STOUT also provides for data polling from third party services (e.g., SurveyMonkey) and integration with python or R scripts for statistical processing of data collected through STOUT. D3 visualization libraries embedded in STOUT allow adopters to view distributions of quantitative data collected from form data (see Figure 5).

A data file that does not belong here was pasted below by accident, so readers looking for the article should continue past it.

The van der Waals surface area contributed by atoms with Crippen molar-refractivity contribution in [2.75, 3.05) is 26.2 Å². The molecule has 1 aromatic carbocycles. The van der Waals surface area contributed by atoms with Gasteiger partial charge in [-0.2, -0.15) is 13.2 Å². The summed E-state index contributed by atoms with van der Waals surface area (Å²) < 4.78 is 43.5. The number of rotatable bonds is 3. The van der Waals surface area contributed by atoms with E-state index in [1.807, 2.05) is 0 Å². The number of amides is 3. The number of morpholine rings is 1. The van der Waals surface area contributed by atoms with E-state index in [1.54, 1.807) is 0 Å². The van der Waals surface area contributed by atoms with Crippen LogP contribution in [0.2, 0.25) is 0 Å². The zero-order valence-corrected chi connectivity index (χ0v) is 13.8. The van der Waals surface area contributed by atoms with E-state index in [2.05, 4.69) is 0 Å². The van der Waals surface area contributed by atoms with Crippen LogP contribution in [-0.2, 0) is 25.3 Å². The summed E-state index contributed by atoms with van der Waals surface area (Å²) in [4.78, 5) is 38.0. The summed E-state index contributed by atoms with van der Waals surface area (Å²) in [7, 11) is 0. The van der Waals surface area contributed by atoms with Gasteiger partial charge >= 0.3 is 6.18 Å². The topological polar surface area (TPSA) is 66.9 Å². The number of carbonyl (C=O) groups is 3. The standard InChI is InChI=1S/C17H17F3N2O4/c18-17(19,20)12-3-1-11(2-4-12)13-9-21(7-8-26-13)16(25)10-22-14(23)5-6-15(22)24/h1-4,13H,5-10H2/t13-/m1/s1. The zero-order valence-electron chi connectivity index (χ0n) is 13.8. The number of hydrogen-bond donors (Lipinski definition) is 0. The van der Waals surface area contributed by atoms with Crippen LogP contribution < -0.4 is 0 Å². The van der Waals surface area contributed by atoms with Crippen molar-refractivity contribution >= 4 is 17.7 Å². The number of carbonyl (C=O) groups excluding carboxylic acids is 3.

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Figure 5. STOUT Visualization. STOUT gives experimenters direct and continuous access to automatically processed research data.

Insights from User Activity Logs